Back in April, I wrote a blog about my good fortune in being invited to be one of the judges for the Historical Writers Association Gold Crown Award, and this week I’m writing an update. We have been busy! As soon as I’d said ‘Yes’, dozens of books thudded down onto my doormat, and this is what my study floor now looks like:
My study has turned into an Art Installation of books! There are about ninety Historical novels in alphabetical order, and the books standing upright are there to stabilize them.
Continue reading Historical Writers Association and a Regency Hamper
I visited the Museum of London this week – the first time for quite a while and, as I wandered round, I found myself thinking that it might be interesting to look at how ordinary people chose to commemorate what was going on in their lives – for good or ill. So I shall begin in 1600 in London with a Delftware plate celebrating the long and prosperous reign of Queen Elizabeth I.
Elizabethan Delftware plate, 1600
Continue reading Commemoration and Dissent
Today is Valentine’s Day and I want to celebrate it by taking you to what has been voted one of the world’s top ten gardens: Mount Stewart Gardens in Co. Down, Northern Ireland. It was created by Edith, Marchioness of Londonderry from 1921 on as a place to ‘be lived in and enjoyed’.
A garden needs a lot of upkeep as represented here by the full wheelbarrow. Lady Londonderry loved splashes of colour – the more brilliant the better.
Continue reading The Magical Mount Stewart Gardens
Back in 2012, I visited the Chelsea Flower Show for the first time. It was all wonderful but the garden which really touched me was The Brontë Garden, created by Tracy Foster for the tourist agency, Welcome to Yorkshire. Not only did it win a gold medal, it also, deservedly, won the People’s Choice for the best Small Garden.
So I thought that a touch of countryside beauty – with a literary association – might be cheering.
Bridges over Wycoller Beck Continue reading The Brontës and Wycoller Dene
Last week, when writing my blog on Girls’ First Names, I discovered that Delilah was no. 76 in the top 100 girls’ names for 2019 – which surprised me. Did the parents of all those baby Delilahs know that the original Delilah was a high class courtesan who managed to wangle the secret of Samson’s superhuman strength out of him and then betray him to his enemies, for which she was paid a huge amount of money?
From Cecil B de Mille’s Samson and Delilah, 1949. Hedy Lamarr as Delilah, Victor Mature as Samson.
Continue reading The Story of Samson and Delilah
Last week, when I was looking into the history of male names during the Protestant Reformation in the 1530s, I decided that my post would be to long if I included female name, too. But what happened during the Protestant Reformation and afterwards with regard to girls’ names is, I think, equally interesting, so this is what I’m looking at today.
Sarah Siddons, actress, by Sir Thomas Gainsborough, 1785
Continue reading Names: Girls’ names from 1600 to 2020
I’ve always been interested in names, what they mean, when they became popular and why they fell from favour and ‘Thomas’ is a particularly interesting example. Thomas was one of Jesus’s twelve disciples, called ‘doubting Thomas’ because he refused to believe that Jesus had been resurrected until he saw Jesus for himself. The main New Testament male names, (Peter, Andrew, James, John, Philip, Bartholomew, Thomas, Matthew, Simon and Paul) were largely ignored as names people were actually called. In England, they were seen as religious names and set apart.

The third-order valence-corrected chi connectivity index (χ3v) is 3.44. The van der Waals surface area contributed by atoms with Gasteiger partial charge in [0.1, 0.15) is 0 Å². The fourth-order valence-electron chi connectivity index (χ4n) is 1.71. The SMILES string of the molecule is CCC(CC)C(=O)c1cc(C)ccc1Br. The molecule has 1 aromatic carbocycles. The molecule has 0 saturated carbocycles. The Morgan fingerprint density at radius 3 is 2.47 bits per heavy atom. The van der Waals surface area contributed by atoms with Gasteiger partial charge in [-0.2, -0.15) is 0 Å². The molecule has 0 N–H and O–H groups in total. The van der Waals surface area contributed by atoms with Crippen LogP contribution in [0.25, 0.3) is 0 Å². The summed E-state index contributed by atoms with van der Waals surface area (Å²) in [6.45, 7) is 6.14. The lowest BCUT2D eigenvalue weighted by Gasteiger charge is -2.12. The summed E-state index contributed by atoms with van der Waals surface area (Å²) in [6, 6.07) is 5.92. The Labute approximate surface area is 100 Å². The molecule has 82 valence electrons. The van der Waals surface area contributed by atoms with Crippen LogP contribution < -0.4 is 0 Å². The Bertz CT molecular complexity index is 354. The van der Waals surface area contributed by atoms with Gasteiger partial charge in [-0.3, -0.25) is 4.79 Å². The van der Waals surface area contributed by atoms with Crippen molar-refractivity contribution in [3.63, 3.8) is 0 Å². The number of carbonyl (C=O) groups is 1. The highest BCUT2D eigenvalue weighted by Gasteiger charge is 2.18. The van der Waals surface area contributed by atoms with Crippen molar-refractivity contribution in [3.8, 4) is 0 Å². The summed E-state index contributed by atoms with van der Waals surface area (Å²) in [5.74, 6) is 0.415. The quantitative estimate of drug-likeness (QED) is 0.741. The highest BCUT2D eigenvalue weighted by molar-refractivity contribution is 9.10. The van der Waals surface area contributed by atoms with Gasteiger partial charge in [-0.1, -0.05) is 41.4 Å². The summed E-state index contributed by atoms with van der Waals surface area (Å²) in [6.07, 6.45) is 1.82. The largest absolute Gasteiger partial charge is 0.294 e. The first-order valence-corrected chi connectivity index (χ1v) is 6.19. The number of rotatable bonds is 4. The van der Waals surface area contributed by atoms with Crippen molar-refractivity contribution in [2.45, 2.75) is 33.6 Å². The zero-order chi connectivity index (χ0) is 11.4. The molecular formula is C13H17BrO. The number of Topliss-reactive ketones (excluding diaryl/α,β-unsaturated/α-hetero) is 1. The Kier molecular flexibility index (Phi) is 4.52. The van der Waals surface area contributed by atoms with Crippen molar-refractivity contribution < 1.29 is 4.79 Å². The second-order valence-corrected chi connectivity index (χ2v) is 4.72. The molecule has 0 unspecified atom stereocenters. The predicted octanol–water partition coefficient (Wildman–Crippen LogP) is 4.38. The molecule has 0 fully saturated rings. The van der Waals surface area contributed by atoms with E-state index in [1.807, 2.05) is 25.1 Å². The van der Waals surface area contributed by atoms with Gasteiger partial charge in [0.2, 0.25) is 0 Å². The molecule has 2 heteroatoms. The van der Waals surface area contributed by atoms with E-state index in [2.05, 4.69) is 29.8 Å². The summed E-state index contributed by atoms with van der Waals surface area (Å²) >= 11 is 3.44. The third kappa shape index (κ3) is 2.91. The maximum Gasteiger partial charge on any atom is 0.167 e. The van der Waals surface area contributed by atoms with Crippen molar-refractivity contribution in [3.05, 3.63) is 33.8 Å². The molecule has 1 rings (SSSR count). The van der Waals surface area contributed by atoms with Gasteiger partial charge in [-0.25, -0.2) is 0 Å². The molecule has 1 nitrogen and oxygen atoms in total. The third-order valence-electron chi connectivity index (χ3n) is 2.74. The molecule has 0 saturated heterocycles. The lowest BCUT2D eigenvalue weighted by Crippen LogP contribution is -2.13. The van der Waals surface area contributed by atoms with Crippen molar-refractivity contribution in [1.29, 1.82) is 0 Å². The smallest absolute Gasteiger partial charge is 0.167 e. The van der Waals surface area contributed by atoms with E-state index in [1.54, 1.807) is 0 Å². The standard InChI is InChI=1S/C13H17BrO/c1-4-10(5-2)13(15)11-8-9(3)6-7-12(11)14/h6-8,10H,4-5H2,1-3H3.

The most common boys’ names in the 12th century were William, Robert, Ralph and Richard – all of which had arrived with William the Conqueror in 1066 and swiftly supplanted the Anglo-Saxon names, with the exception of Edward and Edmund, both names belonging to Anglo-Saxon kings who were also saints.
Canterbury Cathedral: the setting for a horrible murder
Continue reading Names: The Rise and Fall of ‘Thomas’
Margaret Llewelyn Davies (1861-1944) was, from the 1890s to the 1930s, an inspirational campaigner for women’s causes who has, quite undeservedly, been allowed to slip almost into oblivion. Fortunately, a new book, Margaret Llewelyn Davies: with Women for a New World by Ruth Cohen, has just been published which sets the record straight. So what did Margaret do that we should remember her?
Margaret as a young woman: attractive, energetic, persuasive and with a great deal of charm; her friend Virginia Woolf remarked that she could ‘compel a steamroller to dance.’
Continue reading The inspirational Margaret Llewelyn Davies
James Henry Leigh Hunt, to give Hunt his full name, was one of those people who everyone who was anyone in either politics or the arts knew, or at least knew of. In 1808, aged only 24, he, together with his older brother John, set up The Examiner, a weekly political paper which prided itself on its political independence; it was liberal and reformist in its opinions and it attacked, ferociously, whatever Hunt felt deserved it.
Leigh Hunt by Benjamin Haydon, courtesy of National Portrait Gallery
Continue reading Leigh Hunt: poet, essayist and critic (1784-1859)
The story of Nathaniel Bentley, otherwise known as ‘Dirty Dick’ is a curious one. He was born in 1735, or thereabouts, into a well-to-do City of London merchant’s family. His father owned a successful hardware business with a house, a shop and a well-stocked warehouse in Leadenhall St in Bishopsgate, and he saw to it that his son was given a good education, as befitted his status as a gentleman. Mr Bentley, senior, died in 1760, when Nathaniel was about twenty-five-years old, leaving his son a successful business.
Nathaniel Bentley, also known as ‘Dirty Dick’
So far, so good.
Continue reading The Curious Story of ‘Dirty Dick’ (1735-1809)